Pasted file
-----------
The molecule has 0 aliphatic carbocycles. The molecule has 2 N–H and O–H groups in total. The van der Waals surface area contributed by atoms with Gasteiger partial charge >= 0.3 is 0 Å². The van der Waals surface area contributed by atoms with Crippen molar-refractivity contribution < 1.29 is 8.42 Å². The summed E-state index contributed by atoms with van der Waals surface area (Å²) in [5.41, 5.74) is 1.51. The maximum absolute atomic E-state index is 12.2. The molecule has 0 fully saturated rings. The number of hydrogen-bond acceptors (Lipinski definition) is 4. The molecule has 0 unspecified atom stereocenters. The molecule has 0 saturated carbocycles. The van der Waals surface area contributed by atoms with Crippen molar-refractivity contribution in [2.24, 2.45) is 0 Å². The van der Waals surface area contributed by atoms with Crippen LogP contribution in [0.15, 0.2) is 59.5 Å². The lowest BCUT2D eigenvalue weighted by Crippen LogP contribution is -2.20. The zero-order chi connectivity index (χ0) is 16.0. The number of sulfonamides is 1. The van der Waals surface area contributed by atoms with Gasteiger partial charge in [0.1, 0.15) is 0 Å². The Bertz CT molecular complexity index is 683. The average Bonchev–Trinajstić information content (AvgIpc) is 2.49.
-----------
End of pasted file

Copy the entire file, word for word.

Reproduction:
The molecule has 0 aliphatic carbocycles. The molecule has 2 N–H and O–H groups in total. The van der Waals surface area contributed by atoms with Gasteiger partial charge >= 0.3 is 0 Å². The van der Waals surface area contributed by atoms with Crippen molar-refractivity contribution < 1.29 is 8.42 Å². The summed E-state index contributed by atoms with van der Waals surface area (Å²) in [5.41, 5.74) is 1.51. The maximum absolute atomic E-state index is 12.2. The molecule has 0 fully saturated rings. The number of hydrogen-bond acceptors (Lipinski definition) is 4. The molecule has 0 unspecified atom stereocenters. The molecule has 0 saturated carbocycles. The van der Waals surface area contributed by atoms with Crippen molar-refractivity contribution in [2.24, 2.45) is 0 Å². The van der Waals surface area contributed by atoms with Crippen LogP contribution in [0.15, 0.2) is 59.5 Å². The lowest BCUT2D eigenvalue weighted by Crippen LogP contribution is -2.20. The zero-order chi connectivity index (χ0) is 16.0. The number of sulfonamides is 1. The van der Waals surface area contributed by atoms with Gasteiger partial charge in [0.1, 0.15) is 0 Å². The Bertz CT molecular complexity index is 683. The average Bonchev–Trinajstić information content (AvgIpc) is 2.49.